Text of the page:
15. A complex but surprisingly accessible novel - I'm not sure where you would classify this one in the pantheon of 20th century literatureexistentialist? (but without the dour hopelessness that sometimes pervades those works) or something else altogether? Oh well, it doesn't matter. It's a funny, unique book. At times it rings of satire, but Queneau pays far more attention to crafting a thorough and believable physical setting for his book than most satirists would. There are descriptive passages a [...]

    16. The French title is Chiendent (dogtooth) - though "Witch Grass" may be the North American plant name for the exact species that French name refers to (Dichanthelium boreale), it seems like the pun or multiple meanings of the title could have been echoed in translation with a little less botanical fidelity - how about "Hound's tongue" (of the genus Cynoglossum, a family which includes wild comfrey), or "horehound" (brothels are a persistent theme in the book), a folk term for a flowering plant of [...]

    17. Pre-dating Perec, but very influential in the modern French novel is Queaneau. 'Witch Grass' is a good starting point to his writings. Full of humour, constructed around around a number of intersecting misunderstandings, this is definitely a non-conventional novel, accessible, and difficult to describe.

    18. This was terrific: a book that could only be a book, despite some really cinematic elements. It playfully razzed me for my tendency to identify the voyeur with the artist and the ending blew my mind. Q. apparently wrote a huge book on literary madmen that hasn't been published in English : there's one for the "to-read" shelf.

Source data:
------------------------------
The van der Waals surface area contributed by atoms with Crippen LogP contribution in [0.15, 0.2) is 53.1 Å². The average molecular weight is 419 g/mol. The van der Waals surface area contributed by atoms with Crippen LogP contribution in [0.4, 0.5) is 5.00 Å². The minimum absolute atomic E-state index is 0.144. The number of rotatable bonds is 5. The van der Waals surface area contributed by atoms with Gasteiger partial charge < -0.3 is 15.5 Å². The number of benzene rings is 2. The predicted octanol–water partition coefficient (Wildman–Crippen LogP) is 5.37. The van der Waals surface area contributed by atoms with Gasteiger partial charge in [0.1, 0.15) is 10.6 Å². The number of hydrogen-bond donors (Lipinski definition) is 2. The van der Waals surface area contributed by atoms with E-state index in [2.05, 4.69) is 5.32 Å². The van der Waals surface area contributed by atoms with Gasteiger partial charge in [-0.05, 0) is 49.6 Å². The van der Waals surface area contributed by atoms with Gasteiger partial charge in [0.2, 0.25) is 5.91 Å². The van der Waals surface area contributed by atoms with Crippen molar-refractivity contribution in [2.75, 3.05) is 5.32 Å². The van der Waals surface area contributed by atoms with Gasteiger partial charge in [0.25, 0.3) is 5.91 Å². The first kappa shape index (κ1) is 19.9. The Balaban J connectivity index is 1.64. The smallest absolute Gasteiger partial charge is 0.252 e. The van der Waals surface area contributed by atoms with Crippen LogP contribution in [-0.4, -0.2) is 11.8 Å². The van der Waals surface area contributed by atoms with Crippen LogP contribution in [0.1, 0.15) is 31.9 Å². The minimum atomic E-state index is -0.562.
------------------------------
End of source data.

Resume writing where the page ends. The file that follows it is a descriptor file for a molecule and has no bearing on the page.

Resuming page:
19. For those of you don’t know him, let me introduce you. This is Raymond Queneau:Rest assured, behind those Harry Potter glasses lurks the mind of a polymath. Not only an excellent mathematician, poet and literary critic, he was also (probably most importantly) a wizard of words. On top of all that, he was the co-founder and president of the Oulipo (ouvroir de littérature potentiell); roughly translated as the “workshop of potential literature”.The Oulipo, if you aren’t familiar with them [...]

    20. Le Chiendent, or Witch Grass is an extremely difficult book to read in translation. From what I can tell, Queneau’s style in French was purposefully disorienting—constant use of pronouns before names, unattributed dialogue, ambiguous names, etc.—but brought out of French it becomes even more obfuscating. Even in the first chapter I was wishing for the French version as well to try and figure out if certain things were meant to be puns in the original French, and whether other things were p [...]